Department of Biomedical Engineering and Physiology
Wednesday, September 18, 2019
Our lab has a long-standing interest in developing microfluidic and biosensing technologies for analysis of cells and biological fluids. This presentation will focus on the use of microfluidic devices for cultivation of hepatocytes, cancer organoids and pancreatic islets. It will highlight advantageous of microfluidic cultures and will describe how microfluidic automation may enable on-chip analysis of cellular function. Applications such microfluidic cell cultures in liver injury modeling, diabetes research and personalized cancer treatment will be discussed. Another aspect of this presentation will relate to the use of microfluidic encapsulation of cells: pluripotent stem cells and hepatocytes. Some of the recent developments and results relating to differentiation of encapsulated stem cells will be discussed.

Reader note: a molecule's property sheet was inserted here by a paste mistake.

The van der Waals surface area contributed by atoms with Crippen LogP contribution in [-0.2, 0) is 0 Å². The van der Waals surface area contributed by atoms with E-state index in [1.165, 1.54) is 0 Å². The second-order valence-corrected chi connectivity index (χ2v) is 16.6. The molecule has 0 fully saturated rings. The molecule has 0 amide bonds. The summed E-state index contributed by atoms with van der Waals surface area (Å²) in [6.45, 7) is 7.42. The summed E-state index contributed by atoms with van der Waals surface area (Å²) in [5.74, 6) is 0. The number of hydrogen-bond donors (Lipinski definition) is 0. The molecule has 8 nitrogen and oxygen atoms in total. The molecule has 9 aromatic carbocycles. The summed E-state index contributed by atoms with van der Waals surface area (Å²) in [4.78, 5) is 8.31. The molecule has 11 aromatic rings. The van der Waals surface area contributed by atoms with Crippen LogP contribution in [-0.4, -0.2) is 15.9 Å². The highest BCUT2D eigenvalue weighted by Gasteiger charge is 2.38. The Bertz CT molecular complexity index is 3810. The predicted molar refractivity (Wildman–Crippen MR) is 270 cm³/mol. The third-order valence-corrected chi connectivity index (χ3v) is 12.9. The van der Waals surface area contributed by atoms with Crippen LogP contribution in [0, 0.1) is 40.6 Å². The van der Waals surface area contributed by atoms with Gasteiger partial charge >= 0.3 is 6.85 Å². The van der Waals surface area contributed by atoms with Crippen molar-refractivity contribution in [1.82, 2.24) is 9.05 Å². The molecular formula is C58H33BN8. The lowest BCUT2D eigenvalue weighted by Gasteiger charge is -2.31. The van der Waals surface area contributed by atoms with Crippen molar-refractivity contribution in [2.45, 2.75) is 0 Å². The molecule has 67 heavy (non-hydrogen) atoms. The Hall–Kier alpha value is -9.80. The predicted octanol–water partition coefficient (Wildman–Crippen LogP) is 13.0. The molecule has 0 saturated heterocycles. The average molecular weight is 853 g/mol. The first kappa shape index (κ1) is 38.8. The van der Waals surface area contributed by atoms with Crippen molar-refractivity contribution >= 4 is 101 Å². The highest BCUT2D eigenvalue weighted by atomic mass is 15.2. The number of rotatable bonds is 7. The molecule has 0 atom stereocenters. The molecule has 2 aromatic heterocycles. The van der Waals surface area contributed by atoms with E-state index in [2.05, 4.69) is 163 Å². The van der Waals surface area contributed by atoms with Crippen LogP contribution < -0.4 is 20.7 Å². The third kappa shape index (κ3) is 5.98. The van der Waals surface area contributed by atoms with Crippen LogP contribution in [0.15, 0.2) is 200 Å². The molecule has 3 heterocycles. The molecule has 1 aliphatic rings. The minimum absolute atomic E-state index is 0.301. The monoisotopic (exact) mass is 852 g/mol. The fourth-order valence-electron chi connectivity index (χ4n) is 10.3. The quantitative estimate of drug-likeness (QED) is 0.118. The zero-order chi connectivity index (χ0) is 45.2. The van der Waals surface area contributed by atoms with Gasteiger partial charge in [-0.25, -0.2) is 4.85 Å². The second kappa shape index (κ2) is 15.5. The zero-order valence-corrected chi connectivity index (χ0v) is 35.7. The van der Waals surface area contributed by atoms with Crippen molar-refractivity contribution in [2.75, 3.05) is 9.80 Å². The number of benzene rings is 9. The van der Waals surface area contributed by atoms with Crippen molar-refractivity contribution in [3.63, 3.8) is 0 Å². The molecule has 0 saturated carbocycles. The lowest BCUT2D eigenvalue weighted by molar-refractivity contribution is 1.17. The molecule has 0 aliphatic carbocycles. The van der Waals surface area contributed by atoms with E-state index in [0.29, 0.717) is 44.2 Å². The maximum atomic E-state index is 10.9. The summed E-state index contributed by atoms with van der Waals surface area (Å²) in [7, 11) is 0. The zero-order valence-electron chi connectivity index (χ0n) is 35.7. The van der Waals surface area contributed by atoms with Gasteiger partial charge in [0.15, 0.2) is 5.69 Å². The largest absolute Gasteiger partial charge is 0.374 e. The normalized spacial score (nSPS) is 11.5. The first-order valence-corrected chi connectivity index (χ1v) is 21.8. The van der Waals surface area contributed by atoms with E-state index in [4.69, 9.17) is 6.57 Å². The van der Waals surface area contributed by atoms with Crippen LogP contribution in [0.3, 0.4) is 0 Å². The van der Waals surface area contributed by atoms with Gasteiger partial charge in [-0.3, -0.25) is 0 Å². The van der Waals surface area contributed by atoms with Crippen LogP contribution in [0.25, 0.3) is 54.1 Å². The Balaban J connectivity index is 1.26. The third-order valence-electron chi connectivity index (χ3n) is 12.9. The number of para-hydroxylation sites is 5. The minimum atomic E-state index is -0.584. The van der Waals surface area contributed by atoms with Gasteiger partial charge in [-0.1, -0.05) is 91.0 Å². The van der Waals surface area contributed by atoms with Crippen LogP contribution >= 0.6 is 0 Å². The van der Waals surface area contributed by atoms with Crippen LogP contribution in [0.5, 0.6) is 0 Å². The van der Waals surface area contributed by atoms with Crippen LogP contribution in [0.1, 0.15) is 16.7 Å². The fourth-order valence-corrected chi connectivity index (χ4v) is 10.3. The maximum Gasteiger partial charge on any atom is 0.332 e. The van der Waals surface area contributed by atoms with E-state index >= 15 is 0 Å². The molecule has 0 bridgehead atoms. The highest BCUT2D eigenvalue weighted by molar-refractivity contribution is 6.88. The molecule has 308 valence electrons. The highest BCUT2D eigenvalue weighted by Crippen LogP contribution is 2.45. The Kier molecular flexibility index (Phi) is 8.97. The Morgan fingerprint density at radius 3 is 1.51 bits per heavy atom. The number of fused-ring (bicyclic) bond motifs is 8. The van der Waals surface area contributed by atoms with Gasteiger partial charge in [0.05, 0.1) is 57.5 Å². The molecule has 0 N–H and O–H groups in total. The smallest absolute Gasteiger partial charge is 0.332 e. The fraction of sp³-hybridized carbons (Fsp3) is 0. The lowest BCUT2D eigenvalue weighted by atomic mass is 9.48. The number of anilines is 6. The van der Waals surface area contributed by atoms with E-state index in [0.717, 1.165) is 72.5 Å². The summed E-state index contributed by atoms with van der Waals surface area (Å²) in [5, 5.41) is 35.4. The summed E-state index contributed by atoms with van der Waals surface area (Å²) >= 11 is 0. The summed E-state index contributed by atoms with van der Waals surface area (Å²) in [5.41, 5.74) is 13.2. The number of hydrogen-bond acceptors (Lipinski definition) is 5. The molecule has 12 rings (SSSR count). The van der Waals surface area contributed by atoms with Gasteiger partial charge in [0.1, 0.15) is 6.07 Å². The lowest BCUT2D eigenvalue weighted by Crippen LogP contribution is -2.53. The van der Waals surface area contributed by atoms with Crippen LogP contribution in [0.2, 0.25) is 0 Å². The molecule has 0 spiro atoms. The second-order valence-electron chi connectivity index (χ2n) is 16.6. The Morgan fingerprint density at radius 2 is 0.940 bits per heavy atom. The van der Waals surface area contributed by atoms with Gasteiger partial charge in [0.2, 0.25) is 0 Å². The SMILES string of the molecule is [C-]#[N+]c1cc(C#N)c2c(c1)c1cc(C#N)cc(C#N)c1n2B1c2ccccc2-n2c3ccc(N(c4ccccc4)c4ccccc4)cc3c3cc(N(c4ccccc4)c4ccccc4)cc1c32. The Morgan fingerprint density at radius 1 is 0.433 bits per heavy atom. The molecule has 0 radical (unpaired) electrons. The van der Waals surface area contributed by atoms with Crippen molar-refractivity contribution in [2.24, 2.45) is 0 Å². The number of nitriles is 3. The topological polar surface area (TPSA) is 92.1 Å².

Alexander Revzin received B.S. degree in chemical engineering from Wayne State University and Ph.D. in chemical engineering from Texas A&M University where he worked on enzyme-based electrochemical biosensors. Subsequently, he spent two years as a postdoctoral fellow in Harvard Medical School/Massachusetts General Hospital with Mehmet Toner, developing micropatterned surfaces for cell analysis. Revzin joined Department of Biomedical Engineering at University of California, Davis in 2004 and rose to the rank of Professor. He moved to Mayo Clinic in Rochester Minnesota in October 2016.
From November 2012 until July 2014 Revzin served as a Program Director at the National Science Foundation (USA) overseeing research funding in the area of nano-biosensing. Revzin was a Chancellor Fellow at UC Davis in 2012 and was inducted as a fellow of AIMBE in 2015. The Revzin laboratory pursues research projects at the intersection of cell biology, biosensors, microfabrication and surface science.